PS: I made homemade Vlasic style pickles the other way and they were amazing!!

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@imallears @contentandwell @debbraw you all make this community so unique in showing openness and acceptance <3

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@ayeshasharma

@imallears @contentandwell @debbraw you all make this community so unique in showing openness and acceptance <3

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@ayeshasharma
Hello,

Not everyone has your introspective awareness. I suspect it has a lot to do with being subject to bias and prejudice yourself. I see more tolerance and acceptance from my gay friends, my friends who are in biracial marriages and my disabled friends.

I would like to say that maturity and education brings tolerance but that’s not always the case. It’s also hard to break away from the rigid mindset of your parents. This is where education is crucial. I see more tolerance and acceptance in my children and grandchildren than in my parents family. Let’s hope we can keep passing this down to future generations.

So great to hear from someone who seems so young yet so wise. Namaste😀

Regards from FL Mary

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@imallears I am just now seeing this. I think perhaps it is related to that. I also think I had a certain astonishment toward injustice from a young age, which has only grown over time.

It's interesting what you're saying about education. And I think you're so right about breaking away from cultural perspectives. Learning sometimes comes more from experience than formal lectures/training/etc, and I think positive role models are such a huge part of that. I'm curious–what do you think is up with the generational differences we're seeing today? On the note of gender violence, I've connected with a lot of older (than me) women about how they have had to endure rough circumstances but it just isn't/wasn't culturally acceptable or financially possible for them to demand better for themselves or otherwise not be subject to it.

It's great to hear from people who care to engage on topics like this. It makes me so happy 😀

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@ellerbracke @imallears @debbraw @contentandwell I came across this video the other day and I thought you all might find the different perspectives interesting: https://www.youtube.com/watch?v=PsDLOuXSy7k

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@ayeshasharma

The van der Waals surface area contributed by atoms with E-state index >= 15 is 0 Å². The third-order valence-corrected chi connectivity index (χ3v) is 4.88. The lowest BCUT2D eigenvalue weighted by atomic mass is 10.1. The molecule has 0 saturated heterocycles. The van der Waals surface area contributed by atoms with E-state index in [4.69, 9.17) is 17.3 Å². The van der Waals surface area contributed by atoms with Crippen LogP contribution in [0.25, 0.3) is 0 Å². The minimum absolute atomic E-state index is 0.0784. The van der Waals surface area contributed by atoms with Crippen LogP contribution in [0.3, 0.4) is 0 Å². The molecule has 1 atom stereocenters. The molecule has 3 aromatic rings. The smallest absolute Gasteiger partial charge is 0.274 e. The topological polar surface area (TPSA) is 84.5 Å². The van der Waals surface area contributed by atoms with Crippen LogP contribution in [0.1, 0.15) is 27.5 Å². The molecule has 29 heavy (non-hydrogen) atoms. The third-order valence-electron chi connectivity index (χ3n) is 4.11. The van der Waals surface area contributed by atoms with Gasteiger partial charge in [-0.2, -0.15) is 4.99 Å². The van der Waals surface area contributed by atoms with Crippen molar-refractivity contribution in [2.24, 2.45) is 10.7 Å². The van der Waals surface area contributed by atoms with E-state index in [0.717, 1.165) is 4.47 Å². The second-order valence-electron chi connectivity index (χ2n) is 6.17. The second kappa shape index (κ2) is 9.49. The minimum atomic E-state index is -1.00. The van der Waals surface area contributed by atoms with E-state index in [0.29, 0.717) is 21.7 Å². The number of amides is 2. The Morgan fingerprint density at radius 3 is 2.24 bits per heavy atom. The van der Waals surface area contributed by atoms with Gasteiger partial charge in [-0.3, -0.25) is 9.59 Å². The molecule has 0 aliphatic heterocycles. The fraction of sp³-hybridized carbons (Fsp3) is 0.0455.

@ellerbracke @imallears @debbraw @contentandwell I came across this video the other day and I thought you all might find the different perspectives interesting: https://www.youtube.com/watch?v=PsDLOuXSy7k

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@ayeshasharma Your posts are very thought provoking.

When I was a younger, working person in a professional job I very definitely saw a lot of gender bias. When I think of it now I’m appalled and so glad that my daughter doesn’t have to go through as much as I did, but I don’t think it’s entirely gone. You would not believe some of what I went through. I was in IT, which back then was male-dominated.

As a person who has gone from being extremely overweight to now not being overweight (still do have a BMI slightly in the overweight range) I also know the prejudice against fat people. I really wish I had the will-power to lose weight when I was younger but I didn’t. Pregnancy and being a stay-at-home mom was not good for my weight.
I was gradually losing weight, mostly because I knew it was bad for my heart and both of my non-overweight parents died from heart problems in their 60s. When I was diagnosed with cirrhosis from fatty liver I was really hit with a bomb! I then put much more attention into working out and losing weight. So now, when I see young people who are grossly overweight I want to shake them! Not because of how they look, people can still be very pretty when they are overweight, plus a person’s value should not be based on their looks. In fact I think my face looked better at a higher weight, but because I am all too aware of the health risks I knew I needed to lose. .
Yes, many overweight people choose to be that way but I wonder if they were more aware of the health risks they might lose weight. I knew it was bad for my heart but I had no idea about the other risks. I think doctors should make their overweight patients aware of ALL of the risks but I think they don’t because they are afraid they will lose that person as a patient.